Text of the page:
IPAC 2MASS Working Group Meeting Minutes, #56

IPAC 2MASS Working Group Meeting #56 Minutes, 2/28/95


T.Conrow, D.Egret, T.Evans, J.Fowler, L.Fullmer, T.Jarrett, G.Kopan, B.Light, M.Moshir, S.Wheelock, J.White


  1. Sample DENIS Data
  2. EXEC/PCP Prototype Demo
  3. New APM Match Program
  4. New Version of Simulator
NOTE: Last week's meeting was cancelled because of last-minute problems with the perl demo.


  1. Sample DENIS Data -- D. Egret described some sample DENIS data that should be of interest to 2MASS. Four scans are here at IPAC, comprising scans in J and K over two strips of sky. The DENIS observing method involves 256x256 arrays covering 12'x12' fields of view, with each basic field integrated several times with a local dithering pattern to improve sampling, and a 2' overlap field-to-field in the scan direction (declination). Each scan is composed of 180 frames.

    Problems with the data are similar to some we have had: there are some dead pixel rows, and the reset decay pattern yields a bias error similar to what we have seen. Some difficulty was experienced in finding disk space in which to load the data from tape. M. Moshir had already taken some first looks at part of one scan, and he and T. Jarrett agreed to pursue the task of getting at least 3-10% of the frames loaded on disk for analysis, with the rest to follow as soon as more disk space could be made available.

  2. EXEC/PCP Prototype Demo -- T. Conrow described the prototype code he has written in support of the design of the EXEC and PCP subsystems. This code employs perl to launch and monitor clients and servers on several machines. The demo of this code uses four machines to run ten tasks. The basic task is a c-shell script that downloads some protocam data and runs KAMPhot on it. One machine serves as a base of operations, but this can be any machine. From this machine, perl-script servers are launched on all machines, and each of these servers clones itself a specified number of times to process the list of tasks to be performed.

    For each server, a client is launched on the base machine, and the client/server pairs set up and open sockets for communication across the network. A run file contains the task list and information about which machines are to be used, the number of servers to be set up on each machine, etc. In 2MAPPS, the run file would be created for each observation date by the TAPELOAD subsystem, based on information obtained from the file headers.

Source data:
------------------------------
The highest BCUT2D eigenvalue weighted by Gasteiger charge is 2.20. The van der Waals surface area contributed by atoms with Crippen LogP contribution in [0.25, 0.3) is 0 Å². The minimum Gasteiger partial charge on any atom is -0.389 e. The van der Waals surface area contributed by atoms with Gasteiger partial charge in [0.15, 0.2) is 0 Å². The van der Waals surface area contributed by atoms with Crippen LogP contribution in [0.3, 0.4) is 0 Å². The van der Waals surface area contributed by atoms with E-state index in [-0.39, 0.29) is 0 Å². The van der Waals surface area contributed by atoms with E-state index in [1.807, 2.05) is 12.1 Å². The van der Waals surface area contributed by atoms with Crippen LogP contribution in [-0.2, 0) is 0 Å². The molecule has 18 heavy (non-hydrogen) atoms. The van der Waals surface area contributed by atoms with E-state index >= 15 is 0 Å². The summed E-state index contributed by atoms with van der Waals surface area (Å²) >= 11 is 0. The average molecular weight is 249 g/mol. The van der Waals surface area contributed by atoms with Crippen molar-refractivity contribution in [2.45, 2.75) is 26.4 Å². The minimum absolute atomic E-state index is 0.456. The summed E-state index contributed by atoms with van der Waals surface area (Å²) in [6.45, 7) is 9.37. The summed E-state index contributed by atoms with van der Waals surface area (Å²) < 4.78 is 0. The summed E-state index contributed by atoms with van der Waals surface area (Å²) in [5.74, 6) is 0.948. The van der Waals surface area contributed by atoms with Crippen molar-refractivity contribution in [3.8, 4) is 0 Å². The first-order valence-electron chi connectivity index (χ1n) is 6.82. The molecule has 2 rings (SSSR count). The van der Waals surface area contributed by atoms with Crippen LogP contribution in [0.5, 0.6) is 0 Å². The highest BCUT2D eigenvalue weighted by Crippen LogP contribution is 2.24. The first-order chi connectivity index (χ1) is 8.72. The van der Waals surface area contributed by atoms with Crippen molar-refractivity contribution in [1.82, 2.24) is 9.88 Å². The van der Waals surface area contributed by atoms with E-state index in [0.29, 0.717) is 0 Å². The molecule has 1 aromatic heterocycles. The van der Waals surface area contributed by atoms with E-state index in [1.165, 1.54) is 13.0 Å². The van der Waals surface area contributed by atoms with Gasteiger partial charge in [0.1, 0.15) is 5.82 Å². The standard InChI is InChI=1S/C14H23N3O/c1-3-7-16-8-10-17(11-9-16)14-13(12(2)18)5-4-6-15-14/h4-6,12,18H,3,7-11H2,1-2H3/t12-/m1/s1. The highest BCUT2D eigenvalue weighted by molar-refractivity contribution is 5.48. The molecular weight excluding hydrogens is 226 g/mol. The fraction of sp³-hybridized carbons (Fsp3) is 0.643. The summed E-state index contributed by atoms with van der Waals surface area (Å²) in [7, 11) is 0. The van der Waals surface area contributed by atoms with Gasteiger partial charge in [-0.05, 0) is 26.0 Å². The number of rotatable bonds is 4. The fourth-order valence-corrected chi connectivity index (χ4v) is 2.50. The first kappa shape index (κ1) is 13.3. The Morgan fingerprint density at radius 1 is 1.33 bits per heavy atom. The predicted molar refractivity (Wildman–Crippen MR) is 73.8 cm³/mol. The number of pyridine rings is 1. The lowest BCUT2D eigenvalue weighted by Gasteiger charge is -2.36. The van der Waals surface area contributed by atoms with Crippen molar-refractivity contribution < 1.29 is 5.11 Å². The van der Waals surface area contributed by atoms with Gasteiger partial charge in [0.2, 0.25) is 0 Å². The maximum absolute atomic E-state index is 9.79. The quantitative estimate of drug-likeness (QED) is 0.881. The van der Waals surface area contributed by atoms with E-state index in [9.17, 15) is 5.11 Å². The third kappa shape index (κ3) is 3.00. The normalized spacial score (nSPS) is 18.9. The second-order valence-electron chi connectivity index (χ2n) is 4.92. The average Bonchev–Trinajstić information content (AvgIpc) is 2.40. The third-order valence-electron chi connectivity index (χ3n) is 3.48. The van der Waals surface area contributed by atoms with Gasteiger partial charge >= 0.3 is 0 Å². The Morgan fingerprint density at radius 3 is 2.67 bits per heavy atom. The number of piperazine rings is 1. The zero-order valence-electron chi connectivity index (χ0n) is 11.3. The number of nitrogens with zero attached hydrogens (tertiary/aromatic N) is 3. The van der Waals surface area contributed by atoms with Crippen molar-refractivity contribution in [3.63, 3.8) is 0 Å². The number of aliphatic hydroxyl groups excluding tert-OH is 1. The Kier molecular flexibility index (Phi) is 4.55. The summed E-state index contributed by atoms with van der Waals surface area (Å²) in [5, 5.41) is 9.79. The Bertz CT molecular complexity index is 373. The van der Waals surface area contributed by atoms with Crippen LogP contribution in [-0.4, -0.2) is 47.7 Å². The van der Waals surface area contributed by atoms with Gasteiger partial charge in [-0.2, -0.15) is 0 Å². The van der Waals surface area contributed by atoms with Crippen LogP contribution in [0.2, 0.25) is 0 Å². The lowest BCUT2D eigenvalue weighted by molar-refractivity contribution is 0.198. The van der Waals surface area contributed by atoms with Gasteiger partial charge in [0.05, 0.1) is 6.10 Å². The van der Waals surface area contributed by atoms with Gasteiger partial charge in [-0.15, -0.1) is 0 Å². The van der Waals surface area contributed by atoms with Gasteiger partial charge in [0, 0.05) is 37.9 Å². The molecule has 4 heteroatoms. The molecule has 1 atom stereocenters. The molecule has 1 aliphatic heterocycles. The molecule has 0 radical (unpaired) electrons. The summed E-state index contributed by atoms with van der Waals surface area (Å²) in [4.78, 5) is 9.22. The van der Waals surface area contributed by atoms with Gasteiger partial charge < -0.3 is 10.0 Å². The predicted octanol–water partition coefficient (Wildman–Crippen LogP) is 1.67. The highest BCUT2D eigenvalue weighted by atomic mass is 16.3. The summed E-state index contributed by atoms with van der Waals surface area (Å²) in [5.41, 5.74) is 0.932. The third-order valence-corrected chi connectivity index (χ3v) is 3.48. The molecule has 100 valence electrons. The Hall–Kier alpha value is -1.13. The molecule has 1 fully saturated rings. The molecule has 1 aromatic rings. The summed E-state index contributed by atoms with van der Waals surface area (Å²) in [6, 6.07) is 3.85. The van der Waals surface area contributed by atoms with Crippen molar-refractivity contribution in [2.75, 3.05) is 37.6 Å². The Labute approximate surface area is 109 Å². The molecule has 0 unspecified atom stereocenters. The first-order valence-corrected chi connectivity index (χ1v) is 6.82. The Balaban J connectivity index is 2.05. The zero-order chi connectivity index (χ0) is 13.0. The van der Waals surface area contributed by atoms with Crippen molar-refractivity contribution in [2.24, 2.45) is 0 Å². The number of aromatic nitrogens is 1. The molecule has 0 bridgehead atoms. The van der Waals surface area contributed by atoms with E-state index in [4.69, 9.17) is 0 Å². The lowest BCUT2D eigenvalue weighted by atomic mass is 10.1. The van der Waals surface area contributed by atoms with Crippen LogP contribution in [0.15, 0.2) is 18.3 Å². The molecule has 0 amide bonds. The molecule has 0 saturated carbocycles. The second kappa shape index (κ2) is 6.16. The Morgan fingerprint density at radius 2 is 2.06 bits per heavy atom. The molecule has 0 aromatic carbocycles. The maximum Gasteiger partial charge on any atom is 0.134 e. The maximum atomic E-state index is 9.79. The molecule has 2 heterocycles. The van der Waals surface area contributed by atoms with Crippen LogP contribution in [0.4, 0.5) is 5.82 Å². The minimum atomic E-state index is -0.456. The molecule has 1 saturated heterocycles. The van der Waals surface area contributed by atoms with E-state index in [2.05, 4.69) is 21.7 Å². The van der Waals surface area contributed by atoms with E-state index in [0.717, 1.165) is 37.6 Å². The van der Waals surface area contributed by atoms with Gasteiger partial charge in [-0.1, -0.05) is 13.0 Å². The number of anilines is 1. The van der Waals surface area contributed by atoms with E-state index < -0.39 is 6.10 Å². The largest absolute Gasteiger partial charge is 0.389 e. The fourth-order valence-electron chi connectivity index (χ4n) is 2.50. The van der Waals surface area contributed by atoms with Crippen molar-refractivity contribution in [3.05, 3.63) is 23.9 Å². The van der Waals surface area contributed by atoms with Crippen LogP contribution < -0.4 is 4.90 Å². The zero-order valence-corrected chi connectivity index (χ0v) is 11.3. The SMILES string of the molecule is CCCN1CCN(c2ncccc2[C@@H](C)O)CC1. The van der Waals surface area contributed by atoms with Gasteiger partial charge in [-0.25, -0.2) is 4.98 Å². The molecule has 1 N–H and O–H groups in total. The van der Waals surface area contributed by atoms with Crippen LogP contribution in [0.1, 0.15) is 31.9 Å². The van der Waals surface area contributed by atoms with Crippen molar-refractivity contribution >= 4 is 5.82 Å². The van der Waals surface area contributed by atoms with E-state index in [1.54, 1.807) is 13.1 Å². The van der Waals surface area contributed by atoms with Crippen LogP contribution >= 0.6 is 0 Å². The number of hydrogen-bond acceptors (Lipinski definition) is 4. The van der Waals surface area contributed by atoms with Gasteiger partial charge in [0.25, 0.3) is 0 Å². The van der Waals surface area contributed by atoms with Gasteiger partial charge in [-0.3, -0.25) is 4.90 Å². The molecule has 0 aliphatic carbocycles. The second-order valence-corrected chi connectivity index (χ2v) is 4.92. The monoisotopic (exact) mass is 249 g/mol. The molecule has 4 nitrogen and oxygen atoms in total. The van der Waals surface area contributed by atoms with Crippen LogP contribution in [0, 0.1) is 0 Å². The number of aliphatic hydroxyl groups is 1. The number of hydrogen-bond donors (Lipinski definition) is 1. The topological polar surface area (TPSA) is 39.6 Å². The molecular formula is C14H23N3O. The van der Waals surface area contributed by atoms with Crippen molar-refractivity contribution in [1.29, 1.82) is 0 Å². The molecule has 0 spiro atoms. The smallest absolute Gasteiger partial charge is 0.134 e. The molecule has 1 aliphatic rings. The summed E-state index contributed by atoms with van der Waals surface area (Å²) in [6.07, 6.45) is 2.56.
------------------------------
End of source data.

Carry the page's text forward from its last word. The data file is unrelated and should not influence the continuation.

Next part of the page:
The clients are capable of locking the run file, selecting a task on the list, updating the file to indicate the task has been taken, and then unlocking the file for other clients to process in the same fashion. When a client takes a task, it sends information to its server with which the server runs KAMPhot to accomplish the task. Running KAMPhot serves as a sample subtask launched by the server; there is great flexibility in the actual subtasks that can be be launched. When a server finishes its task, it notifies its client, which logs out the task and gets another, unless there are no more tasks to be done, in which case the client/server pairs shut themselves down.

    A separately launched monitor program can query the servers for status and generate a display and handle alarms. For FORTRAN programs to generate messages most easily incorporated into this monitor capability, the messages should be written to the stderr device, which in FORTRAN is available by writing to unit number zero.

    After the meeting, a demo of this capability was executed in T. Conrow's office. This demo proceeded smoothly from start to finish, with only some cleaning up left to be done by hand because it has not yet been automated, but is expected to be made automatic later.

  3. New APM Match Program -- T. Evans announced that a new APM match utility has been completed and that an email message would be issued soon describing this new program.

  4. New Version of Simulator -- B. Light announced that a new version of the simulator has been produced. This version simulates dead pixels by employing a mask file. It is capable of using the mask file produced by CFlat, and simulations using the CFlat mask from 94-06-01 scans will be performed. Runs using the mask input to CFlat in the 94-06-01 runs have already been made (about 0.5% of the pixels masked off), and the effect of the dead pixels on photometry in this case are negligible compared to the impact of the known subpixel response variations.